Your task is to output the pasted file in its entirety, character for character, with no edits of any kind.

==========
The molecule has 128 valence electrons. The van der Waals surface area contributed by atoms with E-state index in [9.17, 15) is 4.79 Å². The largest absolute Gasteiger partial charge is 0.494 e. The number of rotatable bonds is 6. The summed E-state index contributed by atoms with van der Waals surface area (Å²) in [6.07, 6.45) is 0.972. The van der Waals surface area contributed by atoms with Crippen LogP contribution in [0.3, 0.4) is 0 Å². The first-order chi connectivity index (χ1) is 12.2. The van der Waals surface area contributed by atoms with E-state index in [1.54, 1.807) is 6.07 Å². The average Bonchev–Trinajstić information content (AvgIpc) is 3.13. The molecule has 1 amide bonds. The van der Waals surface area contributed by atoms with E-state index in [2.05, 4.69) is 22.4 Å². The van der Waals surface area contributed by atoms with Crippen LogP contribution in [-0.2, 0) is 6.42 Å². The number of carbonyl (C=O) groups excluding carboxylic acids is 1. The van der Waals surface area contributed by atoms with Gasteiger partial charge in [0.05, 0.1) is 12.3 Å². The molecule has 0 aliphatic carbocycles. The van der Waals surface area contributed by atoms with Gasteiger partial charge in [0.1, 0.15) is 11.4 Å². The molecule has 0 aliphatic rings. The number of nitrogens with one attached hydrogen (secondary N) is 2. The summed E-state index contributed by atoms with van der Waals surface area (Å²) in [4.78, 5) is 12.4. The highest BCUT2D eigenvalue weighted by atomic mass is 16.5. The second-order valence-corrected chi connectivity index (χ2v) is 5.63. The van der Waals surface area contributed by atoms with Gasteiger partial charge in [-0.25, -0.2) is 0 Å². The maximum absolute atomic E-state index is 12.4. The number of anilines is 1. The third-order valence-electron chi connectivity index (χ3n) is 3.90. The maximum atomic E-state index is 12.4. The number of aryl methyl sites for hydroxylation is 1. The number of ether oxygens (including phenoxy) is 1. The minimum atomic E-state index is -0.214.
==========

The molecule has 128 valence electrons. The van der Waals surface area contributed by atoms with E-state index in [9.17, 15) is 4.79 Å². The largest absolute Gasteiger partial charge is 0.494 e. The number of rotatable bonds is 6. The summed E-state index contributed by atoms with van der Waals surface area (Å²) in [6.07, 6.45) is 0.972. The van der Waals surface area contributed by atoms with Crippen LogP contribution in [0.3, 0.4) is 0 Å². The first-order chi connectivity index (χ1) is 12.2. The van der Waals surface area contributed by atoms with E-state index in [1.54, 1.807) is 6.07 Å². The average Bonchev–Trinajstić information content (AvgIpc) is 3.13. The molecule has 1 amide bonds. The van der Waals surface area contributed by atoms with E-state index in [2.05, 4.69) is 22.4 Å². The van der Waals surface area contributed by atoms with Crippen LogP contribution in [-0.2, 0) is 6.42 Å². The number of carbonyl (C=O) groups excluding carboxylic acids is 1. The van der Waals surface area contributed by atoms with Gasteiger partial charge in [0.05, 0.1) is 12.3 Å². The molecule has 0 aliphatic carbocycles. The van der Waals surface area contributed by atoms with Gasteiger partial charge in [0.1, 0.15) is 11.4 Å². The molecule has 0 aliphatic rings. The number of nitrogens with one attached hydrogen (secondary N) is 2. The summed E-state index contributed by atoms with van der Waals surface area (Å²) in [4.78, 5) is 12.4. The highest BCUT2D eigenvalue weighted by atomic mass is 16.5. The second-order valence-corrected chi connectivity index (χ2v) is 5.63. The van der Waals surface area contributed by atoms with Gasteiger partial charge in [-0.25, -0.2) is 0 Å². The maximum absolute atomic E-state index is 12.4. The number of anilines is 1. The third-order valence-electron chi connectivity index (χ3n) is 3.90. The maximum atomic E-state index is 12.4. The number of aryl methyl sites for hydroxylation is 1. The number of ether oxygens (including phenoxy) is 1. The minimum atomic E-state index is -0.214.